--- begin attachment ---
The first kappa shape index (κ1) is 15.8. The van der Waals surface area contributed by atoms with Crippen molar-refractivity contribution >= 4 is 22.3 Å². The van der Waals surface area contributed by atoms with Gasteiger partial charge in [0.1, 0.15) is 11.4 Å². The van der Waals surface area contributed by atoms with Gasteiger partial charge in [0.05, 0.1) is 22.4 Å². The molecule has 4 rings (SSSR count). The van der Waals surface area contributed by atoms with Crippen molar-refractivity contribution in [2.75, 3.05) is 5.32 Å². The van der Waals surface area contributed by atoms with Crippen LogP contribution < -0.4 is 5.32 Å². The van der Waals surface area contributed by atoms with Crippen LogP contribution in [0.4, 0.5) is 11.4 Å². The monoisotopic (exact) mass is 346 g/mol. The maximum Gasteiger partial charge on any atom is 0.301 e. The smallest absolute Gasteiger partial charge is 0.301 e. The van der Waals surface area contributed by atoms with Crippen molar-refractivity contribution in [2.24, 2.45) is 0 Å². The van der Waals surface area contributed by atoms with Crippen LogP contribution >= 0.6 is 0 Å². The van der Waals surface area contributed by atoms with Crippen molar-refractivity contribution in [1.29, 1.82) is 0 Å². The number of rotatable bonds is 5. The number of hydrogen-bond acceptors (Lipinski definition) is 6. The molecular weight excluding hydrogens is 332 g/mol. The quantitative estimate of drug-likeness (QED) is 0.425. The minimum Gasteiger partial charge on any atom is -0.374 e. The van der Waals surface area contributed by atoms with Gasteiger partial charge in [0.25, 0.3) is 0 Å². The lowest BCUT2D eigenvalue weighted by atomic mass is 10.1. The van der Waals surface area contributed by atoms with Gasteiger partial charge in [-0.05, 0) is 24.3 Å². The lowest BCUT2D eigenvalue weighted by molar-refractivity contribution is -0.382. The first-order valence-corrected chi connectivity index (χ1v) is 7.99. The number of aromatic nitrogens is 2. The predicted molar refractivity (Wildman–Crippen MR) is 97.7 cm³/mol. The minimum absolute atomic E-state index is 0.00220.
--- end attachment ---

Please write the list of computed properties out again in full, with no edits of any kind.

The first kappa shape index (κ1) is 15.8. The van der Waals surface area contributed by atoms with Crippen molar-refractivity contribution >= 4 is 22.3 Å². The van der Waals surface area contributed by atoms with Gasteiger partial charge in [0.1, 0.15) is 11.4 Å². The van der Waals surface area contributed by atoms with Gasteiger partial charge in [0.05, 0.1) is 22.4 Å². The molecule has 4 rings (SSSR count). The van der Waals surface area contributed by atoms with Crippen molar-refractivity contribution in [2.75, 3.05) is 5.32 Å². The van der Waals surface area contributed by atoms with Crippen LogP contribution < -0.4 is 5.32 Å². The van der Waals surface area contributed by atoms with Crippen LogP contribution in [0.4, 0.5) is 11.4 Å². The monoisotopic (exact) mass is 346 g/mol. The maximum Gasteiger partial charge on any atom is 0.301 e. The smallest absolute Gasteiger partial charge is 0.301 e. The van der Waals surface area contributed by atoms with Crippen molar-refractivity contribution in [2.24, 2.45) is 0 Å². The van der Waals surface area contributed by atoms with Crippen LogP contribution >= 0.6 is 0 Å². The van der Waals surface area contributed by atoms with Crippen molar-refractivity contribution in [1.29, 1.82) is 0 Å². The number of rotatable bonds is 5. The number of hydrogen-bond acceptors (Lipinski definition) is 6. The molecular weight excluding hydrogens is 332 g/mol. The quantitative estimate of drug-likeness (QED) is 0.425. The minimum Gasteiger partial charge on any atom is -0.374 e. The van der Waals surface area contributed by atoms with Gasteiger partial charge in [0.25, 0.3) is 0 Å². The lowest BCUT2D eigenvalue weighted by atomic mass is 10.1. The van der Waals surface area contributed by atoms with Gasteiger partial charge in [-0.05, 0) is 24.3 Å². The lowest BCUT2D eigenvalue weighted by molar-refractivity contribution is -0.382. The first-order valence-corrected chi connectivity index (χ1v) is 7.99. The number of aromatic nitrogens is 2. The predicted molar refractivity (Wildman–Crippen MR) is 97.7 cm³/mol. The minimum absolute atomic E-state index is 0.00220.